**Kloubec Koi –Today**

Nestled in the rolling hills of Eastern Iowa, Kloubec Koi Farm looks like a scene from Niigata, Japan. Over 55 mud ponds can be found on the 80 acre farm, terraced into the hills so that the melting snows adds pristine water into the ponds—water that is essential to the development of Koi. But good water is not the only attribute of the farm; excellent clay is vital to the development of Koi, and here too, Kloubec Koi Farm benefits from an ideal location, rich in minerals and clay.

Pond preparation and renovation is an ongoing task on the Koi farm. Each year prior to the hatching season all of the nursery ponds are drained completely, dried and renovated in order to receive newly hatched Koi fry. Nick and Myron have become very proficient at dirt work, so much that they always receive numerous requests for pond construction and pond repairs.

Good water, good clay, and good blood lines are essential elements in the production of good Koi. All Kloubec’s stock comes from Japanese parents with the best blood lines. Myron, Ellen and Nick carefully select their parent stock to yield impressive spawning results. Recent spawns have emphasized the development of strong shiroji (white ground), which acts as the base color in most Koi.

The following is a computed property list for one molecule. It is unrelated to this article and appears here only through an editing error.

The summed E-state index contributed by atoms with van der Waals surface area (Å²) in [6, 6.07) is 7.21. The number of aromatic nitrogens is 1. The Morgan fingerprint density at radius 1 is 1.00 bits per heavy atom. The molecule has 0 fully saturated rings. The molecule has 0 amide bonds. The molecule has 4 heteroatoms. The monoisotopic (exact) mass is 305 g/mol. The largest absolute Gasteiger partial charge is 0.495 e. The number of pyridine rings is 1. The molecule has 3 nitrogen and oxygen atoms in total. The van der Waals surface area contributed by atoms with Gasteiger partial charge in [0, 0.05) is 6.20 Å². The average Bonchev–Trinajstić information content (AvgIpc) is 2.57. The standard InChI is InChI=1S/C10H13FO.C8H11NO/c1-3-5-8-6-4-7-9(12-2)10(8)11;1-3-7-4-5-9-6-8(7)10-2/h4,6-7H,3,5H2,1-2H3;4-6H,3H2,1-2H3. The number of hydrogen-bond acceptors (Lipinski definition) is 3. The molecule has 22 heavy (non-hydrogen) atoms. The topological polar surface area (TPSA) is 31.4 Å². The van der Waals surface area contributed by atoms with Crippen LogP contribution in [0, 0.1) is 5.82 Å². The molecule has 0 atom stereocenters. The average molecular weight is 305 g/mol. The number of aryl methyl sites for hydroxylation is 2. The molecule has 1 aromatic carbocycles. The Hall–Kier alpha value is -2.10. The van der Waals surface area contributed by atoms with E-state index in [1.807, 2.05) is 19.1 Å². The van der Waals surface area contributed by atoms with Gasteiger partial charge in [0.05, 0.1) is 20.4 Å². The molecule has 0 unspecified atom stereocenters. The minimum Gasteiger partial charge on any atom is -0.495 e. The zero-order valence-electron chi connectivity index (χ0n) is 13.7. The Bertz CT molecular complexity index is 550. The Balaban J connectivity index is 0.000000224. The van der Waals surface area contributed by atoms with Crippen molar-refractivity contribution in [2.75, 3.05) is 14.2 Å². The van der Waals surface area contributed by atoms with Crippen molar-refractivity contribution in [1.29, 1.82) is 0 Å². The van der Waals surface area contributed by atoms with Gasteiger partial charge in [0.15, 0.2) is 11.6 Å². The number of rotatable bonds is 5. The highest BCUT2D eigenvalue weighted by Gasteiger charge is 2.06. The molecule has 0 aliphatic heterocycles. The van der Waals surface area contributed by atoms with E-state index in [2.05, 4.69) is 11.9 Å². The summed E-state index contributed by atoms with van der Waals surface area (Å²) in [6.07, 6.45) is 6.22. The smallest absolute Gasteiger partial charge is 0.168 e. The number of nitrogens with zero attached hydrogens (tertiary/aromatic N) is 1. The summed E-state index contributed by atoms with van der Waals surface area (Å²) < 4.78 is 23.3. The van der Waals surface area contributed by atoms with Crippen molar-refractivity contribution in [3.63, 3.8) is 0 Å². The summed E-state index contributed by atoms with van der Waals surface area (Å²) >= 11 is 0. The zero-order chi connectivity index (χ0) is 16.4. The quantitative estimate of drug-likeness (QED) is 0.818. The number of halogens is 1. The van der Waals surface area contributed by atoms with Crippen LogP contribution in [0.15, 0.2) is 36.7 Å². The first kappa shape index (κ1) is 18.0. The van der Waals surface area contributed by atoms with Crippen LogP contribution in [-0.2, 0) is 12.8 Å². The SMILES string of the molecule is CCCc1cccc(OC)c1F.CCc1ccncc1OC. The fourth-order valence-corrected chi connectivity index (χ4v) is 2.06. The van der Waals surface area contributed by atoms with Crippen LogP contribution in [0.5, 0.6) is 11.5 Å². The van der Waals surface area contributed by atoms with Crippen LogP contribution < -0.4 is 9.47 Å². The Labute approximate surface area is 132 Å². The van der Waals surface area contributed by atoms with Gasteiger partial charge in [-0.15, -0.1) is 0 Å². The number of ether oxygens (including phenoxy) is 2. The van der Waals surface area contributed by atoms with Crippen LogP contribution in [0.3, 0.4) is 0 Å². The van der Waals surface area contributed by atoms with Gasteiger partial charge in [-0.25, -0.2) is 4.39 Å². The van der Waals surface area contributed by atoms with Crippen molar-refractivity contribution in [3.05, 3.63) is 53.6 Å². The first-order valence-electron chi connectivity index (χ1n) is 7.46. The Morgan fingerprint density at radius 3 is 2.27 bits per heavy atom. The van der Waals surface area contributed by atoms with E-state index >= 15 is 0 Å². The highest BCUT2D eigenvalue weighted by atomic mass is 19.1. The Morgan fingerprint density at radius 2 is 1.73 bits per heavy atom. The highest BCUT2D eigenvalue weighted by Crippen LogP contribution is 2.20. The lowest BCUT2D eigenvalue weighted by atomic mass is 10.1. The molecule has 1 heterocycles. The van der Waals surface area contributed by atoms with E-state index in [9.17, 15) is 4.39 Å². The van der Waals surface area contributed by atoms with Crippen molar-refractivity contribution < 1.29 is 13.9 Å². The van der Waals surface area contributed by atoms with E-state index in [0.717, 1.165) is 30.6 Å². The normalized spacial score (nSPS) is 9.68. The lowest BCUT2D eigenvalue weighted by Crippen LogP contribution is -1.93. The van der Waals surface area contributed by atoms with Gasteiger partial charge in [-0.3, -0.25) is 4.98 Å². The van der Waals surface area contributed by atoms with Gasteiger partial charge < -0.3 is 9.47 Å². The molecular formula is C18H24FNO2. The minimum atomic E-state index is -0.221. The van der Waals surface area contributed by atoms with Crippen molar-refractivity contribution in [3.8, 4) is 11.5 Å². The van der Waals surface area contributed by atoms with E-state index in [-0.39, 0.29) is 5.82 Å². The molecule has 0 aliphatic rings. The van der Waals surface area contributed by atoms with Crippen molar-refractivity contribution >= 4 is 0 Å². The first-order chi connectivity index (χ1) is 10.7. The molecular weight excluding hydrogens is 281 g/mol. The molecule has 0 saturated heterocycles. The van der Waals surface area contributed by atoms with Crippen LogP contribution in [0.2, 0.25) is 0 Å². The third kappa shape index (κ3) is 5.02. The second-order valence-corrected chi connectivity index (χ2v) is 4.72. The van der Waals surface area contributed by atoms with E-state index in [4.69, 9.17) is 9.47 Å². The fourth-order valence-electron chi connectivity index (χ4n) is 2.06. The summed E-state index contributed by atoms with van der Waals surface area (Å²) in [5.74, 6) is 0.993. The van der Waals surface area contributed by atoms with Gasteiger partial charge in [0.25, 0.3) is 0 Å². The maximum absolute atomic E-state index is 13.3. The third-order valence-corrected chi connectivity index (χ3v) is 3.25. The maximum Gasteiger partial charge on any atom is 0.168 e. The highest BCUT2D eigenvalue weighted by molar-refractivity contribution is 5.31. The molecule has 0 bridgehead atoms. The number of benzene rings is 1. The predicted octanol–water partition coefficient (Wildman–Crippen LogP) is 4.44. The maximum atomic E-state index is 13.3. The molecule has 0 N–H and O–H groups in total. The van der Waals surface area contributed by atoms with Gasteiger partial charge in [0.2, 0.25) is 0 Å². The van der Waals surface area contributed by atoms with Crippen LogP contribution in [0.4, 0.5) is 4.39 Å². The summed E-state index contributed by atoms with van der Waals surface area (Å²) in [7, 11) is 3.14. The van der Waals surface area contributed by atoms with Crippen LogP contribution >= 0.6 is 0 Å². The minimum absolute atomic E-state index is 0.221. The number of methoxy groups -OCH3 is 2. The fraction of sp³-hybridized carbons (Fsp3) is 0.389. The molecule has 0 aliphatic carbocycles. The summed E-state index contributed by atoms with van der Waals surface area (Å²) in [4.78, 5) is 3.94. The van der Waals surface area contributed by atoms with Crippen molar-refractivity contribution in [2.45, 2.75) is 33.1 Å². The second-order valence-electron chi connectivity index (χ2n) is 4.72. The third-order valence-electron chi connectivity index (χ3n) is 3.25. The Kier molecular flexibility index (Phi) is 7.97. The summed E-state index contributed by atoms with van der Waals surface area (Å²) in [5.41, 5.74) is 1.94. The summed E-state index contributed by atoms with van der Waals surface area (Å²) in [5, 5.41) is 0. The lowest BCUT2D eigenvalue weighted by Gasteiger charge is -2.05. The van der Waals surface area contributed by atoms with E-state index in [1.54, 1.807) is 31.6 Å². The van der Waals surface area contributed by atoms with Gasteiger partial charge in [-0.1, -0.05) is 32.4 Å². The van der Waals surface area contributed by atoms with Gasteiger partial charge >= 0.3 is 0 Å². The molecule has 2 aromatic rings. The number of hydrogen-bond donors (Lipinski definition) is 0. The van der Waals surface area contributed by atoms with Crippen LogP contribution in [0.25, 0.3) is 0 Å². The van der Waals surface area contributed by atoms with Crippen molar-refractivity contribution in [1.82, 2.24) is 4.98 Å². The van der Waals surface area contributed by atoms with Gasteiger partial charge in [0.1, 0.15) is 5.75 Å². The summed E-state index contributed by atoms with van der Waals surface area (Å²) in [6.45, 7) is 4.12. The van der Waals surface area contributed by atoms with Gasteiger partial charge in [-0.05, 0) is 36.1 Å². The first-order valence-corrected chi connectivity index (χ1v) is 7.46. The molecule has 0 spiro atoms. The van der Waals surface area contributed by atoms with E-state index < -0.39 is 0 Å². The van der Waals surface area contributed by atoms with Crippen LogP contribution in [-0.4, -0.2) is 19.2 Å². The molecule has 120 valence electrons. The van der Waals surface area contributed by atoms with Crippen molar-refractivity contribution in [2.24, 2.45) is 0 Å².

Providing a strong hi (red) color is essential to developing a sense of vitality to the fish, and when combined with a forceful sumi (black) lends an air of strength to Kloubec Koi. The farm’s efforts in developing their Koi have produced outstanding Go-Sanke in recent years. In addition to producing high quality traditional Go-Sanke, Kloubec Koi Farm also caters to the hobbyist who desires something different in their Koi. Kloubec Koi Farm produces outstanding Kawarimono, Hikarimono, and has developed a reputation as one of the nation’s premier breeders of Longfin. In fact, the Kloubec Koi Farm has gained national recognition for their Koi and Butterfly Koi in The American Koi Breeders yearly competition since it began in 2008.